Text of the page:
Bridge Builders Award-winners target achievement gap


By Jock Lauterer

Note to the reader: In the interest of full disclosure, I am, in addition to being a columnist for The Local Reporter, a founding board member of the Lincoln High School-Chapel Hill High School Joint Alumni Association, which annually honors outstanding graduating local high school seniors with the Bridge Builders Award  for their work bridging racial and cultural divides in our community. A life-long “townie,” and a 1963 graduate of the segregated Chapel Hill High School, I am joined on the board by former students from all-Black Lincoln High School. Our motto is, “It’s Never Too Late — to be a Classmate!” Created with seed money in 2018 by CHHS ’63 classmate, Dr. John Allcott of Eugene, Oregon, the Bridge Builders this year taps its sixth class of local visionaries, each of whom receives $1,500 to help with their college expenses. Special thanks to the CHHS class of 1969, which has been a generous supporter of the Bridge Builder Award program since its inception.

With all three local high schools holding commencement exercises this weekend, for the first time there will be a Bridge Builder Award winner from each school.

When I asked this year’s winners of the Bridge Builders Award to bring something important with them to their official photo portrait sitting — a meaningful object, a memento — that would reveal something about their deeper selves, I suspected I’d be in for a surprise. And I was not disappointed.

Peyton Battle, of Chapel Hill High School, brought a framed set of aspirational affirmations she received from the NAACP. She told me she reads them for daily inspiration. A sample: “She is extraordinary…she is intelligent…she is authentic…I am she. She is me.”



Nadiyah Walker, a direct descendant of local music legend Doug Clark and iconic political activist/civil rights organizer Rebecca Clark, Nadiyah brought her pom-poms to symbolize her support for increased Black history in the curriculum, as well as support for her school, East Chapel Hill High, where she has been cheering since she was a 6-year-old.



And Nevaeh Hodge, of Carrboro High School, brought a book in honor of an enslaved descendant who, according to family lore, “taught himself to read by moonlight.” Nevaeh reflects, “Reading reminds me how fortunate I am to be able to get an education”.



Cutting to the chase     

This year, all three of our Bridge Builders focused on the same area of racial educational inequity: In a community with such reputedly excellent schools, why is the achievement gap here so large? It strikes me as notable that all three of this year’s winners, independently and from different schools, cited the same issue.

Defined as the difference in End of Grade Testing Scores between the races, the achievement gap in the Chapel Hill-Carrboro School district is the second largest between Black and white students in the nation, according to multiple media and academic sources.      

Peyton Battle

A graduating senior at Chapel Hill High School, Payton Battle, the daughter of Renita and George Battle of Chapel Hill, will be entering UNC-Chapel Hill this fall, majoring in biology and exploring the possibility of med school.  Her bridge-building work at CHHS includes serving as co-president of the Black and Brown Student Union, being a senator in student government and serving as the representative on the School Improvement Team.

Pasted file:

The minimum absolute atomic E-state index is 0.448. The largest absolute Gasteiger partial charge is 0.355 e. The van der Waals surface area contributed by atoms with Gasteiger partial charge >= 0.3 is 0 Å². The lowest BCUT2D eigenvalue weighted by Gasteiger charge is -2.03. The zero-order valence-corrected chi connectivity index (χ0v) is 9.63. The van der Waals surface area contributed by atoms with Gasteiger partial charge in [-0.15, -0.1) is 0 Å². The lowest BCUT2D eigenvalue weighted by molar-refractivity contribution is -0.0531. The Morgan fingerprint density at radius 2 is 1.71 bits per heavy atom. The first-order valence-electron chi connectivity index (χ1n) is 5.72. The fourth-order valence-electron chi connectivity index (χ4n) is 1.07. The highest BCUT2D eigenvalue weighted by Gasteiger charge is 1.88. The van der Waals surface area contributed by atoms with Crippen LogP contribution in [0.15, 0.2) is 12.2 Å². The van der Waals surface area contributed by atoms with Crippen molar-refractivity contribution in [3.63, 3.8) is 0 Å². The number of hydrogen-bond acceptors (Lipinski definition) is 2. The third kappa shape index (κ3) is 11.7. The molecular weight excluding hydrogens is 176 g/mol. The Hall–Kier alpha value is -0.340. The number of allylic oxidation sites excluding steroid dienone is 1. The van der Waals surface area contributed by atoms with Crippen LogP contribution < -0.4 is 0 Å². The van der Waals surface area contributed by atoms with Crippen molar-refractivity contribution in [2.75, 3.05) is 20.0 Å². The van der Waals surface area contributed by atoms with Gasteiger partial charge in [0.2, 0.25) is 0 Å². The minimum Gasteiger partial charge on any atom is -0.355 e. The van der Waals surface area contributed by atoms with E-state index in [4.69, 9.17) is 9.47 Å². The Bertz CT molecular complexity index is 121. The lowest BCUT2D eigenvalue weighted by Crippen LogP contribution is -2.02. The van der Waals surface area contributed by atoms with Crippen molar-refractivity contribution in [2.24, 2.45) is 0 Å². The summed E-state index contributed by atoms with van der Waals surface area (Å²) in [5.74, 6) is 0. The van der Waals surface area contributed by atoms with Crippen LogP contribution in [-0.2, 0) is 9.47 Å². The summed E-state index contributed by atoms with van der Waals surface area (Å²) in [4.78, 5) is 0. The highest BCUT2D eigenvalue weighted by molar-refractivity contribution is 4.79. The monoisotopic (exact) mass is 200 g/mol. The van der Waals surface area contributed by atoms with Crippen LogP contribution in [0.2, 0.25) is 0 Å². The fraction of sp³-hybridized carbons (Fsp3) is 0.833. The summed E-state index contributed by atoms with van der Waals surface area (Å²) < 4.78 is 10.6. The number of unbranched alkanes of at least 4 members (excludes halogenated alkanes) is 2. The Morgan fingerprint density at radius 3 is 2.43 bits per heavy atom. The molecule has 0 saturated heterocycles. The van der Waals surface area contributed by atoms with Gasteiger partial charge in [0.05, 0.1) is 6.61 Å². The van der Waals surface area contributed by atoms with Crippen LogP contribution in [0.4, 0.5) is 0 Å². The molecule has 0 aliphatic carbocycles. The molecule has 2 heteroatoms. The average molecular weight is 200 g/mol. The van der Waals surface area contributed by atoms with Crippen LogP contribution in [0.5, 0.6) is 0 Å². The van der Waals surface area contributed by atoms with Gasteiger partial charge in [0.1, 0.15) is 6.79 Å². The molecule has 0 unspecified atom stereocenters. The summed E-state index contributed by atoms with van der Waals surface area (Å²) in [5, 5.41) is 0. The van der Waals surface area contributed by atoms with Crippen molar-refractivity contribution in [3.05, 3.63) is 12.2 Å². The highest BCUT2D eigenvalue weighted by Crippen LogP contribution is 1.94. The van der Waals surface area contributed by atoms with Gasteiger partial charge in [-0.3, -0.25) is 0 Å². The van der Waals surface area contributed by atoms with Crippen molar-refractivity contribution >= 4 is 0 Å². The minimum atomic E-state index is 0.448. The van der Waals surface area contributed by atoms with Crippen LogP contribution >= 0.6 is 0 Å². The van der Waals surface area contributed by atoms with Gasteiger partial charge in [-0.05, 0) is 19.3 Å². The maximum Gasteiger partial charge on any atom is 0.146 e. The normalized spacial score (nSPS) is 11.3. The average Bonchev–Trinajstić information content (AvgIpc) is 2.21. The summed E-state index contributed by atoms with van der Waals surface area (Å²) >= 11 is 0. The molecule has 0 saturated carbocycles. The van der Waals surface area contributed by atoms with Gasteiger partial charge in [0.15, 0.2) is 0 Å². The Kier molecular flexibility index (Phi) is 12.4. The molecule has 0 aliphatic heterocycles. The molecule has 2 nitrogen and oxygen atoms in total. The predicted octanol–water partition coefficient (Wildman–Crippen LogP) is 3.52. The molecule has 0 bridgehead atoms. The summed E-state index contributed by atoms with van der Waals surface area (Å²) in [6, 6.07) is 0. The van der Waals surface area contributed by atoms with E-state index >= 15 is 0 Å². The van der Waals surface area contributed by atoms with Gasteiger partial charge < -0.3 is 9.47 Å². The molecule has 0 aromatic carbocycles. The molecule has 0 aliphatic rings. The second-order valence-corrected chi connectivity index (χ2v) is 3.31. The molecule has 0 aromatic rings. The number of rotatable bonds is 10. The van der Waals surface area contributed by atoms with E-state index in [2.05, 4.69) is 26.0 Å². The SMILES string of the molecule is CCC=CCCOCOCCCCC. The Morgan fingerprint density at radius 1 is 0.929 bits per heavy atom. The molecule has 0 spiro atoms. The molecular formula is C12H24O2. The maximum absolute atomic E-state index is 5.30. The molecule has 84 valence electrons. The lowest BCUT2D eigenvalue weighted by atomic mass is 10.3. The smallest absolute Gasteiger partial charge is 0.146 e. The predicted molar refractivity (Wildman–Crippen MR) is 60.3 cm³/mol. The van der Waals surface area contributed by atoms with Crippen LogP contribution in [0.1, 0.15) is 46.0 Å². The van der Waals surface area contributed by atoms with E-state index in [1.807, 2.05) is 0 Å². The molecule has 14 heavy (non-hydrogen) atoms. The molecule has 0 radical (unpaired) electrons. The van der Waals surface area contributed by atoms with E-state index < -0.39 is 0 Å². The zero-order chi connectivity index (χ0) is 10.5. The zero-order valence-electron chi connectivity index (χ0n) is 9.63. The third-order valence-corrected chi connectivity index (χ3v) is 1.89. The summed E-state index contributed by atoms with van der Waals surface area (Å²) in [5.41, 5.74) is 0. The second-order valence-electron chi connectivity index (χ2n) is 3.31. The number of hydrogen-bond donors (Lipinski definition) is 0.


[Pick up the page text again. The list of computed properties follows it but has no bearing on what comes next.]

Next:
Of the achievement gap, she blames in part “the lack of opportunities and resources for students of color to succeed on standardized tests and in higher level classes,” adding, “Black students are often overlooked and are not provided with adequate support to be successful. In many of my (AP) classes…it constantly bothers me that I am the only Black student or student of color.”

Students of color are not encouraged to take upper level classes, and their parents aren’t informed as well, she asserts. Peyton writes, “In the ninth grade, I was told that you couldn’t take AP classes. Imagine my surprise when I found out that wasn’t true, and that many of my white peers were taking AP courses.” She thinks many white teachers often underestimate and misunderstand students of color, beginning (as far back as) in elementary school, making the problem systemic.  

Peyton says she thinks that “the dismissive attitudes from some teaching staff toward Black students creates unfair advantages for white students,” adding that “Black students are often discouraged from taking harder classes…some teachers believing that they are not smart enough to be successful in higher level classes,” and that “some teachers already have a perception of Black students before they even step into a classroom….and it’s a reputation that follows them through middle school and high school….I have seen some of my peers waste their potential because of these labels. They have been conditioned to feel that they are not good enough or smart enough.”           

Peyton’s bridge-building work at her school has been dedicated toward “encouraging more students of color to sign up for upper-level courses…and to encourage teachers to stop perpetuating harmful stereotypes.”

Nevaeh Hodge   

Nevaeh Hodge, the daughter of Lyn and Clark Hodge of Carrboro, is a graduating senior at Carrboro High School. This fall, she will be a first-year student at NC A & T University in Greensboro. She too is thinking about a career in medicine.

Of the local achievement gap, she writes succinctly, “It is like being in a race and you never hear the (starter) say ‘Go!’ — and your competitors are already ahead, and there is no way to catch up.”